Stradling , Yocca, Carlson and Rauth Law firm $3,500
WRNS Studio Architect $3,500
Barnes & Noble corporate headquarters Operates Solano College bookstore $3,000
Zampi Determan & Erickson Law firm for community college districts $3,000
Keenan and Associates Insurance broker for school districts $2,500
CSDA Architects Architect $2,500
Alfa Tech Engineering $2,500
Sandis Civil Engineers Engineering $2,500
Northern California Mechanical Contractors Association Unionized construction trade association $2,500
Lionakis Architect $2,500
B&L Properties Property holding company in Fairfield $2,500
Dannis Woliver Kelley Law firm for school & college districts $2,500
Henley Architects & Associates Architect $1,600
Cement Masons Local Union No. 400 Construction trade union $1,000
BCA Architects Architect $1,000
William (Bill) T. Kelly, executive with SunPower Solar contractor $1,000
Stafford King Wiese Architects Architects $1,000
The Lew Edwards Group Political consulting firm in Oakland, works to pass bond measures $1,000
LPAS Architect $1,000
Roy Stutzman Consulting Financial consulting for school & college districts $1,000
Student Insurance Insurance company for school districts $1,000
KPW Structural Engineers Engineering $750
Creegan + D’Angelo Infrastructure Engineers Engineering $500
MatriScope Engineering Laboratories Engineering $500
Devin Conway, engineer for Verde Design, Inc. Landscape architect, engineering, construction management $500
Turley & Associates Mechanical Engineering Group Engineering $500
Noll & Tam Architect $500
Optimal Inspections Inspector $500
Kurt Forsgren, executive with Webcor Builders Construction contractor $500
Fairbank, Maslin, Maullin Metz & Associates Polling firm for political campaigns $500
Andre Stewart, The Doctors Company Candidate for Benicia School Board $250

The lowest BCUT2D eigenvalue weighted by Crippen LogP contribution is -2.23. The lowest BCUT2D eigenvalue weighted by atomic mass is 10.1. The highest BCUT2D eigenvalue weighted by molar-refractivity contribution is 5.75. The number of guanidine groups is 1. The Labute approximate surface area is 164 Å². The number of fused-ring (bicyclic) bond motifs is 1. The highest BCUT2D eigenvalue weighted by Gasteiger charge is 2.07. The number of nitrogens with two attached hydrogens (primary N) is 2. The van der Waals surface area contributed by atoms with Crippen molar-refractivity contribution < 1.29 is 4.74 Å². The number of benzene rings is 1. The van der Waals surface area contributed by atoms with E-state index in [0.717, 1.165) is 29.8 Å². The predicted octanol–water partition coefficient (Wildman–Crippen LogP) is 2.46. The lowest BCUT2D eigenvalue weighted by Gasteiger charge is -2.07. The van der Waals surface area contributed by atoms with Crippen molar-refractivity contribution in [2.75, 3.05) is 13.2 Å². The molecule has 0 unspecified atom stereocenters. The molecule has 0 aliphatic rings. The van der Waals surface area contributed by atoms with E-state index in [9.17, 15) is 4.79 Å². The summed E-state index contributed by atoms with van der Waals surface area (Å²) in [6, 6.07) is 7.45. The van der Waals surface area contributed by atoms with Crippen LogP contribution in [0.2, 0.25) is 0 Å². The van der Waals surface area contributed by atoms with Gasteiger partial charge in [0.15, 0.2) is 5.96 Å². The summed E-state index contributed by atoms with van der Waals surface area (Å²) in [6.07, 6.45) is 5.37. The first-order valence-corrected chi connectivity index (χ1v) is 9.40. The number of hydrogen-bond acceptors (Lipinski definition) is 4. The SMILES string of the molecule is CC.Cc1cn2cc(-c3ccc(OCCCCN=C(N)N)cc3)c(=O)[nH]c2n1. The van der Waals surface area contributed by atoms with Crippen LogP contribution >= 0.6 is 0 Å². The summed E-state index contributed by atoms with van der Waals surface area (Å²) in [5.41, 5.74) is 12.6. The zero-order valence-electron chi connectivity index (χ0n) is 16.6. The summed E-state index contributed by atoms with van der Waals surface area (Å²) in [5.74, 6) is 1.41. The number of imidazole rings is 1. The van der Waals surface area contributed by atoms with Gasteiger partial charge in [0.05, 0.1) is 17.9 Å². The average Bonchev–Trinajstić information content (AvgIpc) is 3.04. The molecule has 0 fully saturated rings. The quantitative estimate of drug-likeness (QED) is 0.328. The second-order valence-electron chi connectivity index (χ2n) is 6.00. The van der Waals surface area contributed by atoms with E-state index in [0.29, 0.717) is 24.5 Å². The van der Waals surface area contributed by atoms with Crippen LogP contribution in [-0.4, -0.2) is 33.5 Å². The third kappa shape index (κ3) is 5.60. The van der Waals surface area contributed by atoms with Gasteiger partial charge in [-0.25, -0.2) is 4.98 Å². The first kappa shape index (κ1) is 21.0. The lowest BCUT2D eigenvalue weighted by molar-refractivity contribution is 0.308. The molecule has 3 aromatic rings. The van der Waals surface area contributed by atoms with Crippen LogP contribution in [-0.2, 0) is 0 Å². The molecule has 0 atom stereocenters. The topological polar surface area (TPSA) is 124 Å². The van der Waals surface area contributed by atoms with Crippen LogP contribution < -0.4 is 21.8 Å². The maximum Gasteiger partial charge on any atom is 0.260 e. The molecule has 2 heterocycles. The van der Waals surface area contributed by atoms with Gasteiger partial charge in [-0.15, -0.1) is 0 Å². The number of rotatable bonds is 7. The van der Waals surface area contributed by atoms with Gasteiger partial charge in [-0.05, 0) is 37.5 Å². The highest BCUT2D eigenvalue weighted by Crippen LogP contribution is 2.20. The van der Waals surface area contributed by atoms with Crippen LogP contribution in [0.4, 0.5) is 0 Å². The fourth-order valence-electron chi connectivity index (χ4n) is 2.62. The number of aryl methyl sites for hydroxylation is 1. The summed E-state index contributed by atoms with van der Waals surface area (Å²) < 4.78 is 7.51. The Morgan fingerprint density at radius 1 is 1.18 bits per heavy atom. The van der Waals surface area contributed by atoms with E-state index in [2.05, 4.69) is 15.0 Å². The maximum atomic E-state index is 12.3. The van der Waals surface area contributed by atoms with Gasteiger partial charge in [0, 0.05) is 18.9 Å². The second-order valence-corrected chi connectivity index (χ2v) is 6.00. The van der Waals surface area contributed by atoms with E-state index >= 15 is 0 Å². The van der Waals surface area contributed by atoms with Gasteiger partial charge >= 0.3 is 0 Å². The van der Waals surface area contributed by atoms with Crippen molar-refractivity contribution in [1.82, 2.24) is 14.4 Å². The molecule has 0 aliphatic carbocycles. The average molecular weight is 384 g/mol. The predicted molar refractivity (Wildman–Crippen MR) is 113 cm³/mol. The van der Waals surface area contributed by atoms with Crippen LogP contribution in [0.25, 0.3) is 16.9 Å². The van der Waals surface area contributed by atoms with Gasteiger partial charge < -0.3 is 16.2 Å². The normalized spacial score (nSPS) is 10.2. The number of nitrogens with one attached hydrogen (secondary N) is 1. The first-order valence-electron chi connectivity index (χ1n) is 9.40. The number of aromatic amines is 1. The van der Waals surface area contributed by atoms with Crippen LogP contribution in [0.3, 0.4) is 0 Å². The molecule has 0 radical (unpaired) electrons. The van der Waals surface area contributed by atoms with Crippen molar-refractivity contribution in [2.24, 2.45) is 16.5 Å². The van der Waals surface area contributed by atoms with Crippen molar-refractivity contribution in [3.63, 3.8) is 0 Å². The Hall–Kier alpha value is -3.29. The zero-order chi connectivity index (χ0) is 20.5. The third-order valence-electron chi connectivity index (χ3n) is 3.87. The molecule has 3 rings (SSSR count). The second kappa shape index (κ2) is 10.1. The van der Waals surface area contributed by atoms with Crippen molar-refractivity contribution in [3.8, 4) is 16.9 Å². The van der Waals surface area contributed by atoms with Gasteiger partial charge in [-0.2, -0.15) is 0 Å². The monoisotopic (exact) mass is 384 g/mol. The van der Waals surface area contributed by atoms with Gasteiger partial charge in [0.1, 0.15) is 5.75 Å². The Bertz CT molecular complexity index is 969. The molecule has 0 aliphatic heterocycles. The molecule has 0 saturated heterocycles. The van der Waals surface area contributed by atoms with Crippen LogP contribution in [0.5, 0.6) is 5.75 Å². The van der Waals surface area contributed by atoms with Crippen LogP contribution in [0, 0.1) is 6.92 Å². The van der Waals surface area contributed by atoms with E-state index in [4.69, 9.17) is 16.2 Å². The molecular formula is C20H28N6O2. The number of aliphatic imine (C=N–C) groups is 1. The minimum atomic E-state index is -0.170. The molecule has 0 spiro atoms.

Gary Moriarty, executive with Kitchell Construction management $250
Teresa Ryland, executive, TRR School Business Consulting Consultant for education administrators $250
Thorton Tomasetti Engineering $250
Bricklayers and Allied Craftsworkers Local Union No. 3 Construction trade union $200
Blach Construction Construction contractor $200
CSW/Stuber-Stroeh Engineering Group Engineering $100
Marsha Perry Park, executive with Vanir Group Construction management $100
Jason Reiser, engineer with Miyamoto International Engineering $100
Law Offices of Larry Frierson Lawyer for community college districts $100
Elñora Tena Webb, President, Laney College Peralta Community College administrator $100
Yulian Lisioso Solano College Administrator $100
Sarah Chapman Solano College Board Member $100
Rosemary Thurston Solano College Board Member $100
Anne Marie Young Solano College Board Member $100
James Dekloe Solano College Faculty Member $100
TOTAL $190,250

Sources: Campaign Finance Report through September 30, 2012Campaign Finance Report through October 20, 2012.

Who’s Paying to Convince Sacramento Voters to Take On $414 Million of Additional Debt – Plus Interest – with Measures Q and R?

Measures Q and R on the November 6, 2012 ballot ask Sacramento voters to let the Sacramento City Unified School District Board of Trustees borrow a total of $414 million for construction by selling bonds to institutional investors. Sacramento taxpayers must pay this money back to the investors – with interest! It will cost at least $734 million – perhaps more if the district is lured into selling Capital Appreciation Bonds.

The opposition web site to Measures Q and R: www.fairandopencompetitionsacramento.com